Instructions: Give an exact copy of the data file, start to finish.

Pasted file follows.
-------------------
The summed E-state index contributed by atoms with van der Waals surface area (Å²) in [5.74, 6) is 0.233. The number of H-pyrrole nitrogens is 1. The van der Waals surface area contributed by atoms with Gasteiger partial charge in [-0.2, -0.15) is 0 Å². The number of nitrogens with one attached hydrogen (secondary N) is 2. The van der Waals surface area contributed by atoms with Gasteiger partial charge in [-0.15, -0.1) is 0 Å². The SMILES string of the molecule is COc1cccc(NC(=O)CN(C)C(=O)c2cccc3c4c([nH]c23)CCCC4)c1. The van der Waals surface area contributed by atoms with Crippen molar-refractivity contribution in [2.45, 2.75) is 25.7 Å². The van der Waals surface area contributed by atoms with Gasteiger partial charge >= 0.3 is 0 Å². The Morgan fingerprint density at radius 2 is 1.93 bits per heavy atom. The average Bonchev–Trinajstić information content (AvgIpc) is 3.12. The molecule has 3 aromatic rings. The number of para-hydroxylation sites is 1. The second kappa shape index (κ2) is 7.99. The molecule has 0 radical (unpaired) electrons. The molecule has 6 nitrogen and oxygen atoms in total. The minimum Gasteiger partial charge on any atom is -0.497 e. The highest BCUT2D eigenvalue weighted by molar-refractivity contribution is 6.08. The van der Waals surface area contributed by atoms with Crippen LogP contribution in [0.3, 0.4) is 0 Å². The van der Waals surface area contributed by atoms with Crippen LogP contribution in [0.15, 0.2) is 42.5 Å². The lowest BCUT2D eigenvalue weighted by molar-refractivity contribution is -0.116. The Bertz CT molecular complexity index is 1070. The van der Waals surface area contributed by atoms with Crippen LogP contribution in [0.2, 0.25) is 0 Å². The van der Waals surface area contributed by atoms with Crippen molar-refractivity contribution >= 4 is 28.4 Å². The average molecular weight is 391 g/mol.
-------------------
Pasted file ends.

The summed E-state index contributed by atoms with van der Waals surface area (Å²) in [5.74, 6) is 0.233. The number of H-pyrrole nitrogens is 1. The van der Waals surface area contributed by atoms with Gasteiger partial charge in [-0.2, -0.15) is 0 Å². The number of nitrogens with one attached hydrogen (secondary N) is 2. The van der Waals surface area contributed by atoms with Gasteiger partial charge in [-0.15, -0.1) is 0 Å². The SMILES string of the molecule is COc1cccc(NC(=O)CN(C)C(=O)c2cccc3c4c([nH]c23)CCCC4)c1. The van der Waals surface area contributed by atoms with Crippen molar-refractivity contribution in [2.45, 2.75) is 25.7 Å². The van der Waals surface area contributed by atoms with Gasteiger partial charge >= 0.3 is 0 Å². The Morgan fingerprint density at radius 2 is 1.93 bits per heavy atom. The average Bonchev–Trinajstić information content (AvgIpc) is 3.12. The molecule has 3 aromatic rings. The number of para-hydroxylation sites is 1. The second kappa shape index (κ2) is 7.99. The molecule has 0 radical (unpaired) electrons. The molecule has 6 nitrogen and oxygen atoms in total. The minimum Gasteiger partial charge on any atom is -0.497 e. The highest BCUT2D eigenvalue weighted by molar-refractivity contribution is 6.08. The van der Waals surface area contributed by atoms with Crippen LogP contribution in [0.3, 0.4) is 0 Å². The van der Waals surface area contributed by atoms with Crippen LogP contribution in [0.15, 0.2) is 42.5 Å². The lowest BCUT2D eigenvalue weighted by molar-refractivity contribution is -0.116. The Bertz CT molecular complexity index is 1070. The van der Waals surface area contributed by atoms with Crippen LogP contribution in [0.2, 0.25) is 0 Å². The van der Waals surface area contributed by atoms with Crippen molar-refractivity contribution >= 4 is 28.4 Å². The average molecular weight is 391 g/mol.